The race to protect Syria's heritage from the ravages of war and plunder has brought a new kind of warrior to the front lines.
These cultural rebels are armed with cameras and sandbags. They work in secret, sometimes in disguise, to outwit smugglers. They risk their lives to take on enemies that include the Syrian regime, Islamist militants and professional smugglers who loot for pay, sometimes using bulldozers.
Their backers, from prominent cultural institutions in the West, refer to them as the "Monuments Men" of Syria, based on the name given those who saved cultural heritage in Europe during World War II.
Academics On The Front Lines
"They are dedicated professionals," says Corine Wegener at the Smithsonian Institution. She leads a worldwide effort to protect cultural heritage. "This is a new situation," says Wegener, describing the war in Syria as a cultural emergency. "We are trying to help."
Abdul Rahman al-Yehiya and Ayman al-Nabu seem unlikely warriors. They are academics in suits. We meet them in a hotel in southern Turkey, near the Syrian border, after they made a grueling, 10-hour journey across Syria's dangerous frontier, including the last 5 miles on foot.
"We are a team of specialists in archaeology, engineering and artists," says Yehiya. He led the team in an emergency preservation of the Ma'arra museum in northern Syria's Idlib province, famous for a dazzling, world-class collection of Roman and Byzantine mosaics from the 3rd to 6th centuries A.D.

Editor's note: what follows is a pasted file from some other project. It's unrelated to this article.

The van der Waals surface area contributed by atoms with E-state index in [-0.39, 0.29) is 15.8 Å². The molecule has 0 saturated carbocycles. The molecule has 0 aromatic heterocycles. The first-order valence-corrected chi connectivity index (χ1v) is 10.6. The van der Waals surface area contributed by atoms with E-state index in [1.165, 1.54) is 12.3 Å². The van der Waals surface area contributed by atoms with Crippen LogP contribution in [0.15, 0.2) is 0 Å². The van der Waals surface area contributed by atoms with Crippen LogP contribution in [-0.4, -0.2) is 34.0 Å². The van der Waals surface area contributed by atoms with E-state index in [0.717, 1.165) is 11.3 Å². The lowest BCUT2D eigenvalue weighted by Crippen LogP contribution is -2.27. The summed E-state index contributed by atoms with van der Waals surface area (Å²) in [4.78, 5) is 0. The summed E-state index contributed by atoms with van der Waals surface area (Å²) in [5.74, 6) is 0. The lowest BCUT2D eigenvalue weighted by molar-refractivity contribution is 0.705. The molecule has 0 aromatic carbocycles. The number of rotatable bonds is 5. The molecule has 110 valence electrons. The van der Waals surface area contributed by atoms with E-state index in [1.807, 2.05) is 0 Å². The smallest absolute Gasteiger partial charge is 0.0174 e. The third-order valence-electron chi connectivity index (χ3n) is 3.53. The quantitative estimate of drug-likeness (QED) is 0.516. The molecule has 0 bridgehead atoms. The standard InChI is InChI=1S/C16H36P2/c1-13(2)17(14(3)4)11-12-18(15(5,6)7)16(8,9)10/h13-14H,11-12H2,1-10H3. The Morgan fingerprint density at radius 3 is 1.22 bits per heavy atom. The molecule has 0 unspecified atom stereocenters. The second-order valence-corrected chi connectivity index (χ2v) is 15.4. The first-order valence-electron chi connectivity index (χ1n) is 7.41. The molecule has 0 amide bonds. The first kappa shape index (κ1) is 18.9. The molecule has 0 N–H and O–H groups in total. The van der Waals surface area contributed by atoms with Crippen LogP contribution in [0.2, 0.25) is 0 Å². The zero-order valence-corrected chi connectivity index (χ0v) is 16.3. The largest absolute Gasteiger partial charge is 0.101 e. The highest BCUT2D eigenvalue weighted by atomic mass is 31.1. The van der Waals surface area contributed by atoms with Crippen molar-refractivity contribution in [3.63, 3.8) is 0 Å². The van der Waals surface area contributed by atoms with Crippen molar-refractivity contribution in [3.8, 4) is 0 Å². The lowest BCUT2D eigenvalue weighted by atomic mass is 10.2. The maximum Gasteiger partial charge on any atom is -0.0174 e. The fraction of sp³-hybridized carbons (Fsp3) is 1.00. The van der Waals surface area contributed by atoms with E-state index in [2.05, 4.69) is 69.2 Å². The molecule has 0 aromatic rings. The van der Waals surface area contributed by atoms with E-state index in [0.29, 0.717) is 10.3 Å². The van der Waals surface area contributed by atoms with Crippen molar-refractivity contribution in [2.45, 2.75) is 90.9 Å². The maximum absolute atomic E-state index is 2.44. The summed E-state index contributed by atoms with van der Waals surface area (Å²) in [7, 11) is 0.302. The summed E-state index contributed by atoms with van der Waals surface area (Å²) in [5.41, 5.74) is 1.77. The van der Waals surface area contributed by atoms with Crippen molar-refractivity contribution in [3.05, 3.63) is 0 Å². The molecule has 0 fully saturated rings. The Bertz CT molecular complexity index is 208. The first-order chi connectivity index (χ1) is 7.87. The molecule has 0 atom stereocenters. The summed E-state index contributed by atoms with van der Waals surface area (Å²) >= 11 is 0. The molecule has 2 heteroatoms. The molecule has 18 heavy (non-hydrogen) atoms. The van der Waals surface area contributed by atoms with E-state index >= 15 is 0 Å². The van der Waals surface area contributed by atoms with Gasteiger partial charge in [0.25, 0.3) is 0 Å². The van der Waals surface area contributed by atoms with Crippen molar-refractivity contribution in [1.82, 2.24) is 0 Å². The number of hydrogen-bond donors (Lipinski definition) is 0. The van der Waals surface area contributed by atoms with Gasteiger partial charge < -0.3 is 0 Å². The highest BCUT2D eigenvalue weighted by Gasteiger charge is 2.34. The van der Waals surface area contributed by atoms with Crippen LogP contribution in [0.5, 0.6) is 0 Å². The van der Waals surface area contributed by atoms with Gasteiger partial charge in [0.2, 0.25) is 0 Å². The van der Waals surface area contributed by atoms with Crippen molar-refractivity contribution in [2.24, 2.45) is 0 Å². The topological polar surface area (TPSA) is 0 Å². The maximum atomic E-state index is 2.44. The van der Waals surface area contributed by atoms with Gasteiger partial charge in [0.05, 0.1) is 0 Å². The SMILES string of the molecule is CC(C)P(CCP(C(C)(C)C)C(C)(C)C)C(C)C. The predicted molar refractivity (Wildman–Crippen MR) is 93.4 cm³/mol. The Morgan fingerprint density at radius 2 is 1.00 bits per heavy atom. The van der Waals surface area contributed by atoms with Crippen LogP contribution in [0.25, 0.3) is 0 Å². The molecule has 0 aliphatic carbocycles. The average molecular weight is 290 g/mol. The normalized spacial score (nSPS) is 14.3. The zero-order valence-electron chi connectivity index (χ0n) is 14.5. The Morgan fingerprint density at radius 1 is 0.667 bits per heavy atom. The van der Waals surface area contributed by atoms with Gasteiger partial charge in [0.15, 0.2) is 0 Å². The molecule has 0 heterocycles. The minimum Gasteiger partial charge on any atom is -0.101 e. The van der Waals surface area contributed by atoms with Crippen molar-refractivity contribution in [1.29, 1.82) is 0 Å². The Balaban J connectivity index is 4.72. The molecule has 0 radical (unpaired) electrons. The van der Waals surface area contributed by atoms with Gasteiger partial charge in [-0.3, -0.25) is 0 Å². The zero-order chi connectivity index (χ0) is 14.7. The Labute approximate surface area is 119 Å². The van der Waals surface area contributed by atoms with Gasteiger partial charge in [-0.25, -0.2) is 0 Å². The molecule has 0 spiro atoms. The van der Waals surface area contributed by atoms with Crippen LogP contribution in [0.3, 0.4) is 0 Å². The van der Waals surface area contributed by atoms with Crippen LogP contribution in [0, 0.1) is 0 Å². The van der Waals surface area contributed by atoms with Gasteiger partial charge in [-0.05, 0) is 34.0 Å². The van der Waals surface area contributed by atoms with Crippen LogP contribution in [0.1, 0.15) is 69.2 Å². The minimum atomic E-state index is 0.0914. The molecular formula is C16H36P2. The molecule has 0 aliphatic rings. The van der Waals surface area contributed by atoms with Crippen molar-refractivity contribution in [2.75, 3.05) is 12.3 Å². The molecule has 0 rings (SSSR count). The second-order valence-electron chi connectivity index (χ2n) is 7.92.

The eight-month project began last summer with an intense workshop on preservation techniques. Then the dangerous work began on the front lines of the war.
The team assessed the damage from Syrian air force strikes in an area contested by the regime and the rebels. They worked to fix what was damaged and protect the remaining mosaics.
"The mortars, the warplanes and the helicopters that drop barrel bombs" were only part of the risk, says Yehiya. "There was the danger of the snipers," he says: regime soldiers who targeted the work team in an active war zone.
In Syria, antiquities smuggling is now a multimillion-dollar business that has exploded in recent months in areas controlled by militants of the self-described Islamic State. This organized plunder has dwarfed the thieving by regime soldiers, opposition rebels and desperate civilians who mine Syria's heritage sites to pay for food.
The scale of the loss is heartbreaking, says Brian Daniels of the Penn Museum's Penn Cultural Heritage Center in Philadelphia, which is working with Syria's Heritage Task Force to support the preservation efforts.
Daniels calls the situation in Syria "the worst cultural disaster since the Second World War." He describes the heritage work as "cultural triage," protecting when possible and documenting what has been lost.
This documentation is where the Syrian team performs the most dangerous work, traveling across the war-torn country to photograph heritage sites on active battlefronts.
"We wear normal clothes but dress ready to run — jeans and sneakers, so we can be light on our feet," says Yehiya.
Nabu oversees a team of undercover volunteers who pose as buyers to snap pictures of ancient artifacts for sale.
The lost treasures are cataloged in a desperate hope that one day they can be recovered. One example is a mosaic, dated to around 330 BC, that depicts the ancient city of Apamea.
"All of these are gone," says Yehiya, as he shows the grainy photos, gathered at great risk, on his laptop.
But he and his colleagues have persuaded local civilians to support the work to save Syrian heritage. They have turned in more than 1,700 ancient artifacts for safekeeping.